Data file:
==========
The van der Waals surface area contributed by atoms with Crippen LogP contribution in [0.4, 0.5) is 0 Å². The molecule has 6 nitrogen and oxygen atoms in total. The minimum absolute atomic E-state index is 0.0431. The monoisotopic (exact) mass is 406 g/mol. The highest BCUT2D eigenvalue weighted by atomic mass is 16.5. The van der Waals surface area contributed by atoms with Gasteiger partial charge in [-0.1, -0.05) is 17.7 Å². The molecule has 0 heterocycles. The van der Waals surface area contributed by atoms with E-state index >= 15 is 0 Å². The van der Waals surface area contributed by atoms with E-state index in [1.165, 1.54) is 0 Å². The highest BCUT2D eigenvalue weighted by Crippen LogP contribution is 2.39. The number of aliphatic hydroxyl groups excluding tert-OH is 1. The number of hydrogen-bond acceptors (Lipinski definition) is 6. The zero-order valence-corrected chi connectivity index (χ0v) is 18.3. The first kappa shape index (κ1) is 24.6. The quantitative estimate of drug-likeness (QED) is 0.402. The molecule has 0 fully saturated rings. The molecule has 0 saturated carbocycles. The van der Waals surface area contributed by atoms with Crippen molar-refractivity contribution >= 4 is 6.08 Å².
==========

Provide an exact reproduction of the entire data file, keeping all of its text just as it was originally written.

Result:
The van der Waals surface area contributed by atoms with Crippen LogP contribution in [0.4, 0.5) is 0 Å². The molecule has 6 nitrogen and oxygen atoms in total. The minimum absolute atomic E-state index is 0.0431. The monoisotopic (exact) mass is 406 g/mol. The highest BCUT2D eigenvalue weighted by atomic mass is 16.5. The van der Waals surface area contributed by atoms with Gasteiger partial charge in [-0.1, -0.05) is 17.7 Å². The molecule has 0 heterocycles. The van der Waals surface area contributed by atoms with E-state index >= 15 is 0 Å². The van der Waals surface area contributed by atoms with E-state index in [1.165, 1.54) is 0 Å². The highest BCUT2D eigenvalue weighted by Crippen LogP contribution is 2.39. The number of aliphatic hydroxyl groups excluding tert-OH is 1. The number of hydrogen-bond acceptors (Lipinski definition) is 6. The zero-order valence-corrected chi connectivity index (χ0v) is 18.3. The first kappa shape index (κ1) is 24.6. The quantitative estimate of drug-likeness (QED) is 0.402. The molecule has 0 fully saturated rings. The molecule has 0 saturated carbocycles. The van der Waals surface area contributed by atoms with Crippen molar-refractivity contribution >= 4 is 6.08 Å².